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If you liked Amazon's last Paperwhite e-reader, you'll like the 2015 version a little more.
That's because the new third-generation model adopts the same high-resolution e-ink display of the top-of-the-line Kindle Voyage while otherwise maintaining the same design, built-in front light, and starting price tag as the previous 2013 model : $119, £109 or AU$179 for the Wi-Fi version. This model also comes in higher-priced 3G and ad-free versions (the baseline model serves up "special offers," otherwise known as ads).
So, same e-reader, better screen.
Like the Voyage, the new Paperwhite uses a 6-inch Carta E Ink HD touchscreen display, with a pixel density of 300 pixels per inch. Amazon says that's "(twice) the pixels as the previous generation Kindle Paperwhite." And like all e-ink screens, its big selling points are its energy efficiency (charge it about once a month) and viewability in direct sunlight.
The added resolution doesn't make as big a difference as you might think. In other words, if you have that earlier Paperwhite, you needn't rush out and upgrade it. But images and text appear a bit crisper, particularly with smaller font sizes. The extra screen sharpness is a subtle but important upgrade in a product category that's reached a maturation point and isn't seeing much in the way of major advancements as more people do their reading on their phones and tablets.
The end result is you're getting more bang for your buck with this year's Paperwhite than the 2013 model, which we had already proclaimed as the best overall e-reader value. The new Paperwhite takes that mantle -- but to be clear, the pricier Voyage is still the king of the category here, and is the one worth seeking out if you want The Best. (The Voyage's slightly lower weight, internal illumination which automatically reacts to ambient light and manual page buttons do make a difference.)
According to Amazon, battery life hasn't changed in the new model -- it offers up to six weeks of operation on a single charge, based on a half hour of reading per day with wireless off and the light setting at 10. You get the same 1GHz processor, 4GB of built-in memory, and a bump up to 512MB of RAM from 256MB. There's no expansion slot for additional memory, but that 4GB allows you to store thousands of e-books.
The Voyage has identical specs, but weighs less; it comes in at 6.3 ounces (180 grams) for the Wi-Fi version and 6.6 ounces (188 g) for Wi-Fi + 3G while the 2015 Paperwhite tips the scales at 7.2 ounces (205 grams) and 7.6 ounces (217 grams) respectively. Meanwhile, the entry-level Kindle ($79, £60, AU$111), which leaves off the light and only comes in a Wi-Fi version, weighs 6.7 ounces (191 grams).
No, an extra ounce isn't much, but technically, the Paperwhite is the heaviest Kindle. And whenever you're dealing with something you hold in your hand for long periods, lighter is better, and it'd be nice to see one of these e-readers hit 5 ounces one of these days.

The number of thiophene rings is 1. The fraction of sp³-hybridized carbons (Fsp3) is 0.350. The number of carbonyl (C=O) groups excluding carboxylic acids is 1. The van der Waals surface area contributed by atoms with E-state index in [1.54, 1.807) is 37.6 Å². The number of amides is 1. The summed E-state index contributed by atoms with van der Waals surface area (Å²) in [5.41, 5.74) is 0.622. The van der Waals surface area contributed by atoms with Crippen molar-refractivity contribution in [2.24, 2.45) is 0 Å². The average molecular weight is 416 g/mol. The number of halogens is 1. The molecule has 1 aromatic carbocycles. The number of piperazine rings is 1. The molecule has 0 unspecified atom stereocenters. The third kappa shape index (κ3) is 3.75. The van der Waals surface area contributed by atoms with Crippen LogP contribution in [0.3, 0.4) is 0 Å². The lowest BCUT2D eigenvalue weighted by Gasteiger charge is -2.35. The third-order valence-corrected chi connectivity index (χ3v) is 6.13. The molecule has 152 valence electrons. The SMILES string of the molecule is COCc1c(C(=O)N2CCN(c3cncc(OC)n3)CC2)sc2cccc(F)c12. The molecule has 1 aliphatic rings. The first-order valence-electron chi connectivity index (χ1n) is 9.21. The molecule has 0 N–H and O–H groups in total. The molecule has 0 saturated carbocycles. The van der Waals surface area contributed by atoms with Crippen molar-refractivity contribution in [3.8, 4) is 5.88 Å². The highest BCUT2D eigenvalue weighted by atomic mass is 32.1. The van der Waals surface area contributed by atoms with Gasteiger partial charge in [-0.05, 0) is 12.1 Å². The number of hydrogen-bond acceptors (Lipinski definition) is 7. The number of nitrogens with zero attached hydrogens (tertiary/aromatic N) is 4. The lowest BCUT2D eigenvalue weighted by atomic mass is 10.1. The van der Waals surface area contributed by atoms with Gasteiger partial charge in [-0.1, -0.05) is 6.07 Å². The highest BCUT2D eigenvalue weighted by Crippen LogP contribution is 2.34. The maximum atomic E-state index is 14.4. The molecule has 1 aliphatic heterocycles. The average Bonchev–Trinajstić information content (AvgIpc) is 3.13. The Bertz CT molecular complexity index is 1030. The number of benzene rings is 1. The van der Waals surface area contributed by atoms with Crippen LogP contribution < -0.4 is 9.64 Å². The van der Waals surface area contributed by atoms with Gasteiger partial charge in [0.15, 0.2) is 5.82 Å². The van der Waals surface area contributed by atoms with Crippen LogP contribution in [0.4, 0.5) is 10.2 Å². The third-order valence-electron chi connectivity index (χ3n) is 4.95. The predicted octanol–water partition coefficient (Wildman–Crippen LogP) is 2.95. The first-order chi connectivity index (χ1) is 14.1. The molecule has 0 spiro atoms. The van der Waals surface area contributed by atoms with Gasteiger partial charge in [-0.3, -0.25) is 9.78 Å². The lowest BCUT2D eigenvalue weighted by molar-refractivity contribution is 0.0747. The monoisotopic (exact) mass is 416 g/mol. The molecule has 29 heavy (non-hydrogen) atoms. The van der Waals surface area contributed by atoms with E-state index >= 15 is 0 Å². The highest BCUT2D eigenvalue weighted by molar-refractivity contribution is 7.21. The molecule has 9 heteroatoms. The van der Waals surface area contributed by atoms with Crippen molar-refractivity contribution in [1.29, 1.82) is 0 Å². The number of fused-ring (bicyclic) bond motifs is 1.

As for the lighting engine, it's the same in this 2015 Paperwhite as the previous 2013 Paperwhite, which in turn had its lighting engine updated from the original 2012 version.
We liked the lighting engine in last year's Paperwhite (it's splays the light more uniformly across the screen) and Amazon tells you to keep the light on, even when you're not in dimly lit environments. Indoors during the day you might crank the brightness to 10, but at night, reading in bed, you can make do with a lower setting, particularly if you don't want to bother someone sleeping next to you.
Thanks to the flush-glass design, the Voyage's touchscreen is allegedly a tad more responsive than the Paperwhite's, but I didn't notice a significant difference. When you compare the screens side by side, you'll notice that the contrast on the Voyage is slightly better (text appears slightly darker). That seems a little surprising considering they're supposed to have the same Carta E Ink display, but the two e-readers do have different designs, which may be a factor.
The light on the Voyage at its highest setting is clearly brighter -- Amazon says 39 percent brighter -- and the screen appears whiter. Look closely and you'll also see that the light splays across the screen slightly more uniformly, though it's still not absolutely perfect.
The Voyage's light can be set to adjust automatically based on the light in your environment, a feature not available in the Paperwhite. You can, as always, opt to adjust the lighting manually, but I suspect most people will just go with the automatic setting and not think about it too much. Additionally, you can enable the "Nightlight" feature, which Amazon says "gradually reduces the screen brightness over time as your eyes adjust to the darkness."
Some competitors, including Kobo, have made efforts to reduce the amount of flashing the screen does to clear e-ink's slight ghosting effect as you turn pages. Most people don't mind too much when the screen blinks, but it does bother some readers.